The Value of Humor in Leadership
The Value of Consistency of Effort
Leaders obviously have to be concerned with success, if for no other reason just to keep their job! I just read a quote about success that I had never seen before but I thought it was very insightful for leaders. See what you think:
Success is never owned.
It’s only rented.
And the rent is due everyday.
Like so many other maxims, the author is anonymous. Whoever Mr. Anonymous is he sure was responsible for a great deal of thought-provoking writing.
As I reflected on this adage and on success, five concepts emerged.
John Wooden, the legendary UCLA coach, had two interesting thoughts on success. Both revolved around work. First, he often said, “There is no substitute for hard work.”
He then followed that up with, “There are no shortcuts.” When I considered the most successful people I have ever known both of these insights were certainly true for them. Everyone of them was a consummate worker.
Through a number of my years in coaching I said that the key to being a great athlete was effort. The more I thought about effort, I came to realize that I was wrong. I saw too many athletes who could give a great effort on Monday, Tuesday, and Wednesday but for some reason they could not find that same effort on Thursday, Friday and Saturday. The same was true for the leaders I worked with.
Therefore, I concluded that effort was not the key to success and that the difference between a good athlete or a good leader versus a great athlete or leader is not effort. Rather, it’s Consistency of Effort. The great ones somehow find the best they have each day. None of us have our “A” game everyday; but the great ones consistently find the very best they have that day everyday.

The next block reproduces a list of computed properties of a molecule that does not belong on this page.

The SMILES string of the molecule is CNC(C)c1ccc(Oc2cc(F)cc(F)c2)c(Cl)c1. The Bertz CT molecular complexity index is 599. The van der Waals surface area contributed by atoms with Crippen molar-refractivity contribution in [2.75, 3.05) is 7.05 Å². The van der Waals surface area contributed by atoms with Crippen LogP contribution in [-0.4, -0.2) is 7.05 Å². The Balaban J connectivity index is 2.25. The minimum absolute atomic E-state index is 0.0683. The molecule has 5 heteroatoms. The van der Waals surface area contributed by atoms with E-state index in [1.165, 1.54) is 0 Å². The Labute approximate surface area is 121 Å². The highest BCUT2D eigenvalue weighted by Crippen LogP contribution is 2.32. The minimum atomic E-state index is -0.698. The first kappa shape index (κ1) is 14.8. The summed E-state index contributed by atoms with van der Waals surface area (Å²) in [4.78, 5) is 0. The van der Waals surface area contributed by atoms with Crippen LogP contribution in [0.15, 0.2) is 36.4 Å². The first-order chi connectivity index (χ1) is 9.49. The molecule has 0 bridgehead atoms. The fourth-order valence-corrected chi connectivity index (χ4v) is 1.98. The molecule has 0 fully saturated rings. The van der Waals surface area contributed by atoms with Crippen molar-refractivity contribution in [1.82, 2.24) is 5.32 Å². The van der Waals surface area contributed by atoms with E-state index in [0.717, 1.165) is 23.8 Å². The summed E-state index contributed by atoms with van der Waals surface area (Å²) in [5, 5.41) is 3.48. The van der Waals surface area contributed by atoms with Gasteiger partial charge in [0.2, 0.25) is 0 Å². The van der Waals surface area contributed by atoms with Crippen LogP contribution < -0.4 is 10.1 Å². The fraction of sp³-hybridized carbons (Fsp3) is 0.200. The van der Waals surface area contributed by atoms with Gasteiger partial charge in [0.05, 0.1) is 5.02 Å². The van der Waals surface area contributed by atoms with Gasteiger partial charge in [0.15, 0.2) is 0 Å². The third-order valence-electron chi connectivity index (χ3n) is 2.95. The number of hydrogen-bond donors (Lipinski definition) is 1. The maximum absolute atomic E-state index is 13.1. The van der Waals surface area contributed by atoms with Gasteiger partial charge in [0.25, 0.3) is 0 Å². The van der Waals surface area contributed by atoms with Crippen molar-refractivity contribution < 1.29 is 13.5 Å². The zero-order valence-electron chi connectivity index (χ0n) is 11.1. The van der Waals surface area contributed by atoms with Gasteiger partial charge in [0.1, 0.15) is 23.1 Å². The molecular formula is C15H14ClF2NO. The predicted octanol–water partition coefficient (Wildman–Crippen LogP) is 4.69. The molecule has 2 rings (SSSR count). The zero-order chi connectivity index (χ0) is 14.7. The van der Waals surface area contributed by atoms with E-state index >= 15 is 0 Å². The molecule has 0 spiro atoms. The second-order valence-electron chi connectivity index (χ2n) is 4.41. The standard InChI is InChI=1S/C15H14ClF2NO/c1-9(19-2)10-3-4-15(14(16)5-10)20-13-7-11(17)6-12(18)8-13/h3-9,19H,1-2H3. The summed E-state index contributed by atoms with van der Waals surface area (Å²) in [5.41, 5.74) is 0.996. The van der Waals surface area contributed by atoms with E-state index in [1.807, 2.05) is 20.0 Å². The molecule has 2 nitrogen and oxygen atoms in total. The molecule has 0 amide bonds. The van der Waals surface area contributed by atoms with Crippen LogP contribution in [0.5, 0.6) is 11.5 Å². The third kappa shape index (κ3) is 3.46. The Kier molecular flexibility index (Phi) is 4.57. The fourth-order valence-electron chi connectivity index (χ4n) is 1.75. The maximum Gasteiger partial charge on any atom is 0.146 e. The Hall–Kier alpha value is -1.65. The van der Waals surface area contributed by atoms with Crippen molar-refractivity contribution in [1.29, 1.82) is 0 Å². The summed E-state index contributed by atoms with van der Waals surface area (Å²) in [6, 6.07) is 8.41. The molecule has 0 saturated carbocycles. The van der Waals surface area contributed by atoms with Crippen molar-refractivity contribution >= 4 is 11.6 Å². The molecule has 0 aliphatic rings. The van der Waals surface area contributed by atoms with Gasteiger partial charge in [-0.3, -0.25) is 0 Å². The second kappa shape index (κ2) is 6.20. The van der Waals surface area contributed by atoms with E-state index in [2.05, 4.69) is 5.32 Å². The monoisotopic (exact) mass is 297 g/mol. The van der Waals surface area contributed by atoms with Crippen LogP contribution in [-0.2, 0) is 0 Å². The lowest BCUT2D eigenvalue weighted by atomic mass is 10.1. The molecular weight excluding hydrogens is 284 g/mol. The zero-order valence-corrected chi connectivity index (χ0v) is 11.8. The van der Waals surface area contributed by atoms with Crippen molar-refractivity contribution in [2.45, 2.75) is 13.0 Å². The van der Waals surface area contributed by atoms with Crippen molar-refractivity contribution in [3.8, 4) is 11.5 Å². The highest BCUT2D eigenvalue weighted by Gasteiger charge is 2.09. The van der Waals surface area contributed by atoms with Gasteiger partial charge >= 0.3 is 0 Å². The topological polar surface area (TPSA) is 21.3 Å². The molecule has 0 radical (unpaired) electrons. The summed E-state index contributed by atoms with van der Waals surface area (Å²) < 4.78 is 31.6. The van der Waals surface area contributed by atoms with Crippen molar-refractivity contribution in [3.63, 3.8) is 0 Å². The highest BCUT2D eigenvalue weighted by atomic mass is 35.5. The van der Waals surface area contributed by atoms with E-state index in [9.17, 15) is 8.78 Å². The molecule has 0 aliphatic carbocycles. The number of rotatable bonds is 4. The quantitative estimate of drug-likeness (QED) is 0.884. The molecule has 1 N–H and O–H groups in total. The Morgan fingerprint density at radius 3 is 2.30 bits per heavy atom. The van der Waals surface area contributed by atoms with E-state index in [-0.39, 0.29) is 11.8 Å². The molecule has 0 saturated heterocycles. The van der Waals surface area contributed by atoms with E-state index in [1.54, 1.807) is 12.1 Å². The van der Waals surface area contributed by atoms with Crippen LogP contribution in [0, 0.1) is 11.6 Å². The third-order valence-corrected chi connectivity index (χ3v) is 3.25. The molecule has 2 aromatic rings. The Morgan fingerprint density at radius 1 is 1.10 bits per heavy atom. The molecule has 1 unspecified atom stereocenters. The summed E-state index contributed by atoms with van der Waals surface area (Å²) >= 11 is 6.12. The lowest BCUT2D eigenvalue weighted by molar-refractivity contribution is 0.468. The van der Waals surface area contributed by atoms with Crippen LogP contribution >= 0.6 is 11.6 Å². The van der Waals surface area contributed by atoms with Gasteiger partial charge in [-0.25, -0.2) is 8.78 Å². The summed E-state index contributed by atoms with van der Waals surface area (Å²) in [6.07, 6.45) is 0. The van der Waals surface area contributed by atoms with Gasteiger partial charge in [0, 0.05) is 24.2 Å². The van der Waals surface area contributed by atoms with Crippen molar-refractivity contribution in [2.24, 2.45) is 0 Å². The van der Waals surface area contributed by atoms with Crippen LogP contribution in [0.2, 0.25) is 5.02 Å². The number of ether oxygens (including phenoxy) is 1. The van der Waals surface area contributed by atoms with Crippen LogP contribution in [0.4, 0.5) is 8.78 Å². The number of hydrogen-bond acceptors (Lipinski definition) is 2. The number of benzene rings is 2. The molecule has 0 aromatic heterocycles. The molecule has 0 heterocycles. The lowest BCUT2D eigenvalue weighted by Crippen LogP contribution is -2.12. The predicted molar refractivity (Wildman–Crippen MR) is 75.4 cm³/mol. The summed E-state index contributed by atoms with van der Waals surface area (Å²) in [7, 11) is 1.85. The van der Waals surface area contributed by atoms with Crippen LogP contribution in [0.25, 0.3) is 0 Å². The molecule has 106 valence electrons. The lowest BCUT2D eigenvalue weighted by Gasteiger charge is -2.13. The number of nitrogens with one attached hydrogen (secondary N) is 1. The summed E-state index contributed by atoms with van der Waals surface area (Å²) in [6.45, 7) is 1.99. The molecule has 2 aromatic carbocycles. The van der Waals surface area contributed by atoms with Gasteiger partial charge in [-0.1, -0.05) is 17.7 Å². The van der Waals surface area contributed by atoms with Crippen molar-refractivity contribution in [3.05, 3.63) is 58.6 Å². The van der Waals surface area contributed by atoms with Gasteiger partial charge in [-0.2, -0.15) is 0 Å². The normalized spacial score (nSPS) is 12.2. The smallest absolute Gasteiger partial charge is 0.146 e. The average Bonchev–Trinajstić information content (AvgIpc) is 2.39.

I also believe that some things may not be able to be taught but they can be caught. The Consistency of Effort on the part of a leader can definitely be caught by the people he is leading.
The third thought I had on success was Teamwork. Very little was ever accomplished by a leader who did not have a great team behind him. In The Seven Habits of Highly Effective People, Stephen Covey wrote that as a business consultant he found three types of people in the businesses he worked with – dependent, independent, and interdependent. He then wrote the best businesses he consulted with developed interdependent people. To achieve the highest success possible we need all in the organization working together and appreciating the work of their fellow workers. In concert with that, there is no job that is too small.
Another aspect of teamwork was stressed in the book, From Good to Great. Jim Collins took teamwork to another level when he wrote that a leader had to get the right people on the bus. But this was not enough. He also had to get the right people in the right seats on the bus.
When the Fortune 500 companies did a survey on what characteristics they looked for in the hiring process, they arrived at 13 assets and listed them in order of importance. Concepts like critical thinking, problem solving, and presenting were among the 13, but the number one characteristic they wanted was teamwork. They wanted people who could come in and be part of a team.
The fourth concept concerning success ironically is failure. I think that most successes have experienced some failure along the way and that it is critical that a leader develop a strong FQ, a strong Failure Quotient. Pat Riley, the former Los Angeles Lakers coach and current Miami Heat president, addressed this succinctly when he wrote in his book, The Leader Within, “Success is getting up one more time than you’ve been knocked down.”
Leaders do fail; but strong leaders get right back up.
The final thought on success is something leaders have to constantly be aware of – arrogance, cockiness, or the big head. Leaders can get full of themselves and think that all the success is strictly of their doing. The success validates that they have all the answers. To avoid this pitfall they might want to accept John Wooden’s sage advice:
Talent is God given, so be humble.
Fame is man given, so be thankful.
But conceit is self given, so you better be careful.